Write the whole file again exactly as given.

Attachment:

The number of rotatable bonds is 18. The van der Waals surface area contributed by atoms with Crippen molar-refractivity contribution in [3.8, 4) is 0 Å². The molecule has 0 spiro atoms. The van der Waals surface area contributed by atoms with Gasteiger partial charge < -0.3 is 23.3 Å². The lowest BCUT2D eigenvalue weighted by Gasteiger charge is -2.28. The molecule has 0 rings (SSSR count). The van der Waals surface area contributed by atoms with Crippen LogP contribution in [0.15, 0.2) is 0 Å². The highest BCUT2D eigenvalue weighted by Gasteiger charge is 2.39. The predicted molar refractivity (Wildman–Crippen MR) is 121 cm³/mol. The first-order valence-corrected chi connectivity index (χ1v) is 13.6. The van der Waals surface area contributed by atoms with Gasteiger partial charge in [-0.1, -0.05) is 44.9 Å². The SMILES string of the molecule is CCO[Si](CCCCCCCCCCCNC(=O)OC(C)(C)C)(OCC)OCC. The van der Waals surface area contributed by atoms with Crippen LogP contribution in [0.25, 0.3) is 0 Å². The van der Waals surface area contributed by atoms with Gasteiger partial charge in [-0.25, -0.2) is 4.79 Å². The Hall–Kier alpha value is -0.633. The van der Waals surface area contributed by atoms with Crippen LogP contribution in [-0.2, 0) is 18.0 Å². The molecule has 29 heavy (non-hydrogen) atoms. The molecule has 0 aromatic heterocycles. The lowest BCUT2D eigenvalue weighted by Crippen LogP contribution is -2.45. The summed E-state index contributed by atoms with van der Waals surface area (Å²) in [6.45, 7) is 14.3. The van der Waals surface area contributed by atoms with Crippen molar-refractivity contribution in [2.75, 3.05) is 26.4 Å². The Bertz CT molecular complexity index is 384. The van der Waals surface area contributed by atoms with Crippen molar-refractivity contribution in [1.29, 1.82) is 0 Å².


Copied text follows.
The number of rotatable bonds is 18. The van der Waals surface area contributed by atoms with Crippen molar-refractivity contribution in [3.8, 4) is 0 Å². The molecule has 0 spiro atoms. The van der Waals surface area contributed by atoms with Gasteiger partial charge < -0.3 is 23.3 Å². The lowest BCUT2D eigenvalue weighted by Gasteiger charge is -2.28. The molecule has 0 rings (SSSR count). The van der Waals surface area contributed by atoms with Crippen LogP contribution in [0.15, 0.2) is 0 Å². The highest BCUT2D eigenvalue weighted by Gasteiger charge is 2.39. The predicted molar refractivity (Wildman–Crippen MR) is 121 cm³/mol. The first-order valence-corrected chi connectivity index (χ1v) is 13.6. The van der Waals surface area contributed by atoms with Gasteiger partial charge in [-0.1, -0.05) is 44.9 Å². The SMILES string of the molecule is CCO[Si](CCCCCCCCCCCNC(=O)OC(C)(C)C)(OCC)OCC. The van der Waals surface area contributed by atoms with Crippen LogP contribution in [0.25, 0.3) is 0 Å². The van der Waals surface area contributed by atoms with Gasteiger partial charge in [-0.25, -0.2) is 4.79 Å². The Hall–Kier alpha value is -0.633. The van der Waals surface area contributed by atoms with Crippen LogP contribution in [-0.2, 0) is 18.0 Å². The molecule has 29 heavy (non-hydrogen) atoms. The molecule has 0 aromatic heterocycles. The lowest BCUT2D eigenvalue weighted by Crippen LogP contribution is -2.45. The summed E-state index contributed by atoms with van der Waals surface area (Å²) in [6.45, 7) is 14.3. The van der Waals surface area contributed by atoms with Crippen molar-refractivity contribution in [2.75, 3.05) is 26.4 Å². The Bertz CT molecular complexity index is 384. The van der Waals surface area contributed by atoms with Crippen molar-refractivity contribution in [1.29, 1.82) is 0 Å².